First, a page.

More than hundred years after it was first described, Alzheimer’s disease (AD) is still diagnosed strictly on clinical criteria that are not sensitive to the early stages of disease and do not adequately distinguish AD from non-AD dementias. With advances in experimental therapeutics, the need for an accurate, non-invasive AD biomarker is more pressing than ever. In the clinical setting, such a biomarker would allow for more diagnostic certainty in trying to distinguish AD from other dementias. Furthermore, an AD biomarker that detects disease in the earliest stages and tracks with clinical status would accelerate drug development by facilitating dose-response studies and enabling more rapid and objective assessment of efficacy. Despite considerable efforts, the field has yet to develop a biomarker that can meet these pressing needs. In this talk, I will firstly provide a summary of the current biomarkers of AD. I will then present our recently developed non-invasive MRI-based methods for early detection of AD, such as dynamic functional connectivity and between modality image-synthesis approaches.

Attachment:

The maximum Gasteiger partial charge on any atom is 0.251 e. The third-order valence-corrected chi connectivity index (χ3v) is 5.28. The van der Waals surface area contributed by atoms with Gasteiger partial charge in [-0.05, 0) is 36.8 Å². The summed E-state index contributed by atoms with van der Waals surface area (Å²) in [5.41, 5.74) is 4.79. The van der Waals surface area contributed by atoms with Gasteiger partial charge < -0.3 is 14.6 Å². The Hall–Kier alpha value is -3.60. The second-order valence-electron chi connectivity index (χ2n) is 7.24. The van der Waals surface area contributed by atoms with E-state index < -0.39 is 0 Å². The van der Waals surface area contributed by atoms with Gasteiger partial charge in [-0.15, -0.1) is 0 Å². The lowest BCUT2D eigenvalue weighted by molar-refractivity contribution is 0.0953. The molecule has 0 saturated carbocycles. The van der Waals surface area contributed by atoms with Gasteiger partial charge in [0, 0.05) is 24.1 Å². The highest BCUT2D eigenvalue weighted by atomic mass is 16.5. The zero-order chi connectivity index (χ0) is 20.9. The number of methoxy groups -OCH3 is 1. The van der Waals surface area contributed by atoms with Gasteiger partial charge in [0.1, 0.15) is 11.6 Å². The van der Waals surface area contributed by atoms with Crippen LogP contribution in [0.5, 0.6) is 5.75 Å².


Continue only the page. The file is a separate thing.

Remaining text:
Dr. Jahanian is an Assistant Professor of Radiology and Adjunct Assistant Professor of Bioengineering at the University of Washington. He joined UW in September 2017 from Stanford University, where he conducted his post-doctoral research at the Center for Advanced Functional Neuroimaging. He obtained his Ph.D. in Biomedical Engineering from the University of Michigan. Dr. Jahanian has developed several new MRI techniques to advance data acquisition and processing for imaging brain function and cerebral perfusion. At UW, Dr. Jahanian‘s lab will focus on developing ultra-fast functional MRI (fMRI) methods to optimally extract spatial and temporal characteristics of brain function and move fMRI towards a robust and diagnostic tool for clinical applications and treatment planning. His other research interests include machine learning applications in medical image analysis.
Email: firstname.lastname@example.org, Twitter: @hesam_j